Proposal to ban tobogganing at all but two Oshawa, Ont., parks draws criticism

A proposal to ban tobogganing at all but two municipal parks in a city east of Toronto is drawing criticism from lawyers who say the plan won’t boost safety and could limit access to the popular winter pastime.

But the idea appears to be in line with restrictions enacted by other Ontario municipalities, says an injury prevention expert who notes that many city hills weren't designed for tobogganing.

The prohibition is being weighed by Oshawa, Ont., with a report on the proposal set to go before city council at the end of this month.

Personal injury lawyers argue it's an example of often overstated municipal liability risks outweighing tobogganing demand.

Patrick Brown, a Toronto-based injury lawyer, called the proposal "ridiculous" and a "knee-jerk reaction," saying municipalities rarely face successful injury claims for sledding injuries.

"The reaction, it's almost like throwing the baby out with the bathwater," he said. "It's simply not well thought out and not based on what the law is and how the courts react to these types of cases."

A report slated to go before Oshawa city council on Jan. 30 says an insurance review of 10 city-owned hills known to be used for sledding found a number of issues that must be addressed to mitigate risks.

"Our insurance company has warned us about this. It's unfortunate we've become a society with lots of lawsuits and all that stuff," Coun. Bob Chapman told a committee meeting this week where the proposal was discussed.

The proposal is aimed at protecting the city from "legal ramifications," Chapman said, while also identifying areas where it's unsafe for kids to play.

The city shares an insurance pool with several other municipalities in the Region of Durham. Uxbridge, citing an insurance risk assessment done on six of its hills, sanctioned only one of those hills for tobogganing this winter.

The Oshawa report said it would cost an extra $30,000 to the city's annual operating budget to apply all the insurer's recommendations, but city staff could implement them on two popular hills without additional resources.

City staff will also review opportunities, "where feasible," to increase sanctioned tobogganing hills in city parks, the City of Oshawa wrote in a statement. It further said the city intended to post signs at other hills on city land indicating it was unsanctioned, and not inspected or maintained for tobogganing.

Derek Wilson, a Hamilton-based personal injury lawyer, said Oshawa should place restrictions on only the most dangerous hills and otherwise spend money to make the others safer for widespread access to the affordable winter activity.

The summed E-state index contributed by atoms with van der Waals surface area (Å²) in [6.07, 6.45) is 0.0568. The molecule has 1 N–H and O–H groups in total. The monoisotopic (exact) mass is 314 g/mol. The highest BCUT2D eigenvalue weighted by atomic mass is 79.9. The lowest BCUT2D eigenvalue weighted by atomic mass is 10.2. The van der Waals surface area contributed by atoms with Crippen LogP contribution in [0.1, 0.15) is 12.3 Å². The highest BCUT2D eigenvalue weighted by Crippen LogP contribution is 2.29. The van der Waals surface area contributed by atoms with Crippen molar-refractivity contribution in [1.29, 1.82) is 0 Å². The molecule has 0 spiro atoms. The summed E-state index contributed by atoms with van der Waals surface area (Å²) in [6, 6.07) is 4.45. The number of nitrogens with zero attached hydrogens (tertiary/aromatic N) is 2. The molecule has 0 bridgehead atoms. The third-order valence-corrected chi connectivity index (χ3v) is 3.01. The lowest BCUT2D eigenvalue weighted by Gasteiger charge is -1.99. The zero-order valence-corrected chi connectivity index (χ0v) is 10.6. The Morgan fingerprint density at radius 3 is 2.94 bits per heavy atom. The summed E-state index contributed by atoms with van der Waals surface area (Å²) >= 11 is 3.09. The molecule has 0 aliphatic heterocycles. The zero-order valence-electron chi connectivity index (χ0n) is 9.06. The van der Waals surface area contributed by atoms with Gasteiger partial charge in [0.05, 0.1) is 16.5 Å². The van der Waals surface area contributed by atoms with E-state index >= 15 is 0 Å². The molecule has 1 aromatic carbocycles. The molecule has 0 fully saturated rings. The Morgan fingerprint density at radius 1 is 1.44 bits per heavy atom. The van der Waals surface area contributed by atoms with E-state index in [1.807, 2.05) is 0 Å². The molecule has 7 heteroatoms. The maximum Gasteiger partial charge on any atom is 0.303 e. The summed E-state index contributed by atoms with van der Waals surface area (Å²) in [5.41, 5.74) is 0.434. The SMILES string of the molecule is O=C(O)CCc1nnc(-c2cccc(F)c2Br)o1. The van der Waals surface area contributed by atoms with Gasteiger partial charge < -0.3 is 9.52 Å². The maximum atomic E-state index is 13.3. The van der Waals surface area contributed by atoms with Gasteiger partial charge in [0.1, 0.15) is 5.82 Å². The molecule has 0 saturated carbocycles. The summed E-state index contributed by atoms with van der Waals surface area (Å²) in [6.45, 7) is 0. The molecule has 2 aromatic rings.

“Tobogganing is a Canadian pastime,” he said. “Not everybody can afford to play hockey or go skiing ... If they're going to toboggan, then why not make it as safe as you can?"

The executive director of a national injury prevention charity said Oshawa’s proposal follows tobogganing measures enacted across Ontario.

Many municipalities limit sledding to approved hills, including Toronto, Hamilton and Ottawa, where a young girl died after a tobogganing crash in late 2021.

After that crash, the regional coroner and a city review issued a number of recommendations, including Ottawa only permit sledding in certain areas and issue "no sledding" advisories during inclement weather.

Pamela Fuselli, executive director of injury prevention charity Parachute, said few hills are designed for tobogganing, with municipalities often restricting those with several trees, poles or nearby roadways.

“Those are not the hills you should be using for tobogganing,” she said.

But, Fuselli said, there’s no evidence to suggest bans have a measurable effect on tobogganing injuries, which she said are relatively low compared with injuries from some other winter activities.

"There are going to be times where that hill is not safe no matter what we do. And then there's others that are going to be safer or we can make changes that can mitigate those risks," she said, noting the cognitive and social benefits of tobogganing for kids.

Between April 2020 and March 2021, there were 80 tobogganing hospitalizations recorded in Ontario, accounting for 1.4 per cent of all reported sport and winter hospitalizations, according to data compiled by the Canadian Institute for Health Information.

Over the same period in 2016 to 2017, the activity accounted for an even smaller share of winter and sport injury hospitalization. Nineteen tobogganing hospitalizations were recorded in Ontario, amounting to 0.02 per cent of all injuries in that category.

Skiing and snowboard injuries led to 325 hospitalizations during that period.

A post on the website of Toronto's Hospital for Sick Children notes several tips for safe tobogganing, from wearing a helmet to constant adult supervision.

The 2021 post attributed to emergency physician Dr. Daniel Rosenfield notes that while it is important to minimize injuries, a growing body of academic literature acknowledges the developmental, psychological and physical benefits of "risky play."

This report by The Canadian Press was first published Jan. 19, 2023.

Jordan Omstead, The Canadian Press